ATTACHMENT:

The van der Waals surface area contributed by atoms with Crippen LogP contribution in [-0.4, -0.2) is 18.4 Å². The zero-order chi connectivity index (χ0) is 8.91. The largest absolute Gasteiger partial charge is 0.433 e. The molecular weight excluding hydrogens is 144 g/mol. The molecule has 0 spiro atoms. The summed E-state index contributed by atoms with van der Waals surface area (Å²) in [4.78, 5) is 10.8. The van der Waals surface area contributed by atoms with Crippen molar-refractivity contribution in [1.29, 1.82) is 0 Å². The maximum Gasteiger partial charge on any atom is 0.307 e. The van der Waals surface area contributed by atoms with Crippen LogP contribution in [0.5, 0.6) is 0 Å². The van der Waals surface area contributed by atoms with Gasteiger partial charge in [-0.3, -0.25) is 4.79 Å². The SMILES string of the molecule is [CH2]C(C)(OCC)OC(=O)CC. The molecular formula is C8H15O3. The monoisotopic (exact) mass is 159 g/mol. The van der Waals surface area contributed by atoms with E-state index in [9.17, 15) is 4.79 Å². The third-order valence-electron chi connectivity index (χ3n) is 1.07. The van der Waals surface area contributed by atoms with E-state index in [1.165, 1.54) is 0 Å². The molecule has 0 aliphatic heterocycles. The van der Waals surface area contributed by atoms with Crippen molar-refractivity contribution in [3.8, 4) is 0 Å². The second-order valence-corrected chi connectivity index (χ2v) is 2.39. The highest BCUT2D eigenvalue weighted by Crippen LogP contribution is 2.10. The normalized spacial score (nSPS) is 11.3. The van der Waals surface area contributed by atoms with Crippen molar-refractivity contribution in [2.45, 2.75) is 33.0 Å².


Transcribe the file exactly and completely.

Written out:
The van der Waals surface area contributed by atoms with Crippen LogP contribution in [-0.4, -0.2) is 18.4 Å². The zero-order chi connectivity index (χ0) is 8.91. The largest absolute Gasteiger partial charge is 0.433 e. The molecular weight excluding hydrogens is 144 g/mol. The molecule has 0 spiro atoms. The summed E-state index contributed by atoms with van der Waals surface area (Å²) in [4.78, 5) is 10.8. The van der Waals surface area contributed by atoms with Crippen molar-refractivity contribution in [1.29, 1.82) is 0 Å². The maximum Gasteiger partial charge on any atom is 0.307 e. The van der Waals surface area contributed by atoms with Crippen LogP contribution in [0.5, 0.6) is 0 Å². The van der Waals surface area contributed by atoms with Gasteiger partial charge in [-0.3, -0.25) is 4.79 Å². The SMILES string of the molecule is [CH2]C(C)(OCC)OC(=O)CC. The molecular formula is C8H15O3. The monoisotopic (exact) mass is 159 g/mol. The van der Waals surface area contributed by atoms with E-state index in [9.17, 15) is 4.79 Å². The third-order valence-electron chi connectivity index (χ3n) is 1.07. The van der Waals surface area contributed by atoms with E-state index in [1.165, 1.54) is 0 Å². The molecule has 0 aliphatic heterocycles. The van der Waals surface area contributed by atoms with Crippen molar-refractivity contribution in [3.8, 4) is 0 Å². The second-order valence-corrected chi connectivity index (χ2v) is 2.39. The highest BCUT2D eigenvalue weighted by Crippen LogP contribution is 2.10. The normalized spacial score (nSPS) is 11.3. The van der Waals surface area contributed by atoms with Crippen molar-refractivity contribution in [2.45, 2.75) is 33.0 Å².